• Nearly 10,000 call for libraries to keep staffCambridge News. “Petitions with nearly 10,000 signatures were presented to library chiefs yesterday by campaigners who said professionally-staffed branches must stay at the hearts of communities. Book lovers, who described the buildings as vital neighbourhood hubs which could not be replaced by online services, were told the service was “safe” by Cllr Nick Clarke, Cambridgeshire County Council’s leader.”.  Opposition says ““We can see the value in co-locating other services in libraries where that’s practicable but putting a few books into post offices, shops or petrol stations and calling it a library ‘service’ just won’t do.””
  • Coventry – Allesbury Park library visitor figures treble – Coventry Telegraph.   “since it became a permanent rather than mobile service…The £1million library is part of a £3.2million neighbourhood centre in Whitaker Road, which also includes a community room and medical centre.Library visitors have also increased in Caludon Castle Library, Earlsdon Library and Stoke Library.”  Councillor says ““Here in Coventry we have pledged not to reduce opening hours in our libraries and here the local community will be able to enjoy a new facility.”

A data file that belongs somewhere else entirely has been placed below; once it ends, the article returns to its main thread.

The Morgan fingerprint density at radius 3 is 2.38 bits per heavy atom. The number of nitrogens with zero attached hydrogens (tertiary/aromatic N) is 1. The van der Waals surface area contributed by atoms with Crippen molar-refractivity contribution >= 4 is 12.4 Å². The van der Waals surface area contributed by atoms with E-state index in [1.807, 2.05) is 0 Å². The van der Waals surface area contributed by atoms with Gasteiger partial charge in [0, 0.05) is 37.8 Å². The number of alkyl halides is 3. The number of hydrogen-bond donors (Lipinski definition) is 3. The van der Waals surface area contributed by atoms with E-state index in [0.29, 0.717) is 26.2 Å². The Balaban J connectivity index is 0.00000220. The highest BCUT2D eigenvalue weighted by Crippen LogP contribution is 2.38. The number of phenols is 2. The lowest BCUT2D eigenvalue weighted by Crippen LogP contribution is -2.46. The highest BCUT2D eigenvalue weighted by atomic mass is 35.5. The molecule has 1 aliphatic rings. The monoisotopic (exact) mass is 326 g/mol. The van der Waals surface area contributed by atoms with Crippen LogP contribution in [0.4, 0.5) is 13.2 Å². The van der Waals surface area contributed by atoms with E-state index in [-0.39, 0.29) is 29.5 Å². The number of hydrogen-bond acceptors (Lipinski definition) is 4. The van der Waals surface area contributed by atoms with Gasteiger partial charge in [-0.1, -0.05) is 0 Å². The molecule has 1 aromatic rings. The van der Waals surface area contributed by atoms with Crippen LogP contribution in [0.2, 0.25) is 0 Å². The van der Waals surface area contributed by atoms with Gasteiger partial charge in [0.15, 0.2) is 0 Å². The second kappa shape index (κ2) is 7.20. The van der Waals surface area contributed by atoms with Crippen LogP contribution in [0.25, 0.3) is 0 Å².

• Croydon / Wandsworth – Croydon agree to work with Wandsworth: outsourcing libraries – Sanderstead Library Campaign Group.   Links to relevant articles.  “Wandsworth and Croydon Labour groups have voiced a willingness to explore ways of reducing costs of running libraries and exploring different approaches but hold concerns that outsourcing may lead to a deterioration in the service on offer.”